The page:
Backyard Chirper

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Take a look into the world of birds through live birdcams

 /></a>Technology is really amazing. I’m not just saying that because I enjoy the fact that I can buy stamps without going to the crowded post office and I can video chat with my little niece and nephew across the country. While you might criticize technology’s effect on nature and the world as we know it, you can’t deny that it also gives us the chance to get up close and personal with nature like never before.</p><p>Beginning last year, there’s been a huge trend toward putting up birdcams and using tiny, lightweight cameras to capture things we’d never be able to see otherwise. For example, the #1 most viewed live video of all time came from last year when the world became enraptured by the musings of the family of bald eagles in Decorah, Iowa.</p><p>Since then, 24/7 live streams of all sorts of wildlife have exploded all over the Internet. If you’ve never seen one and are wondering why anyone would want to watch one of these live birdcams, all I can say is watch one. They are intimate, revelatory, hypnotic and downright fun.</p><p>Currently, you can watch a few really interesting feeds. Right now, the San Diego Zoo Safari Park has a <a href=Condor Cam, which is a live feed of two California Condors incubating an egg at the zoo. Although the birds are in captivity and they’re not actually incubating the real egg yet for safety reasons (they will once the hatch-date gets closer), it’s still an amazing thing to watch. You get to see these endangered birds up close and join them on their journey.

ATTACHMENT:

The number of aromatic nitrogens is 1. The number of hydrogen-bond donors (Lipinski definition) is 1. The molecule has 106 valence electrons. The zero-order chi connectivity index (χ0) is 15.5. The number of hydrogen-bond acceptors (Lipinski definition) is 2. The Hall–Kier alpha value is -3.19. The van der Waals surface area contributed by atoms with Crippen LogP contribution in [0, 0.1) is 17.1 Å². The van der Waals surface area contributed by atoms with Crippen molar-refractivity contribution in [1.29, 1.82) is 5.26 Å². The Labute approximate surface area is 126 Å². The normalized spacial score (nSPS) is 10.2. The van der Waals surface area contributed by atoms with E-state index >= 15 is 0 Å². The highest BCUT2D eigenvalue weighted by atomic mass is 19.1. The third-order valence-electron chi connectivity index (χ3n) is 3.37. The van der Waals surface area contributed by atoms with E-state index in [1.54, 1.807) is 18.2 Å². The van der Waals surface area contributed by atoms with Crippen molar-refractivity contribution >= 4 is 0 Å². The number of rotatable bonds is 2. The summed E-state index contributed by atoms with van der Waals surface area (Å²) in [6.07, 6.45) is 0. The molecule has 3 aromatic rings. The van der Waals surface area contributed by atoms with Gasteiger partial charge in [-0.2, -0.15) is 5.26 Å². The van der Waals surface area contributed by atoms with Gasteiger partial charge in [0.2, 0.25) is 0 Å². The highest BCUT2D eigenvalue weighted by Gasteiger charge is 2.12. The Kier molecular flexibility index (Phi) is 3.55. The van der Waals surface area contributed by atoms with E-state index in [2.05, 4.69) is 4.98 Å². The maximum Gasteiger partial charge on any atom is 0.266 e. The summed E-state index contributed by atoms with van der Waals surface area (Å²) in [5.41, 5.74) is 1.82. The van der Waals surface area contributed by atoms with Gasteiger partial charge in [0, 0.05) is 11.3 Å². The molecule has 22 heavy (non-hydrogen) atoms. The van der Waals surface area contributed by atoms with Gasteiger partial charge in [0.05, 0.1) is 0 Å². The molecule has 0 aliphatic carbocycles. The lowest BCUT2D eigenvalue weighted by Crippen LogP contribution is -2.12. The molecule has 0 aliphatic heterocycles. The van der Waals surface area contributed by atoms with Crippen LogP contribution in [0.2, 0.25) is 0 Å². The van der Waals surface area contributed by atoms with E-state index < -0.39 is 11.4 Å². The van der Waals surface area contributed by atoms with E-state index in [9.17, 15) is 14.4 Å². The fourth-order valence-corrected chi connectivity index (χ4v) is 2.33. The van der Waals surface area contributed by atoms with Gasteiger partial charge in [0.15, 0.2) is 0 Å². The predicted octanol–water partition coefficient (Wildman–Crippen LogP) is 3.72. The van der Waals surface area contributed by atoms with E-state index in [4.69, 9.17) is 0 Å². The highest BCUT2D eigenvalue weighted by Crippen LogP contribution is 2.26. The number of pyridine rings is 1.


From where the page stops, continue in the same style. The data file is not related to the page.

Also, the beloved Decorah Eagles birdcam is finally back up. It’s way too early for any eggs, but the two beautiful eagles are there and bringing material to their massive nest.

If you have some time to kill, I recommend checking some of these out. You can also get in on the action and buy your own bird camera that can be set up at a bird feeder or in a nesting box.


Timothy Martinez Jr. is a writer and freelance journalist. His work has been published in The Times-Picayune in New Orleans, Remapping Debate in New York City and other publications. He’s been a bird lover since he was young and currently lives in New Orleans, L.A.


  1. Interesting question Jeanine. I’m not 100% sure about that, but I don’t think there is a specific time of day when she will actually lay them. I’ll see what other information I can find on the subject.

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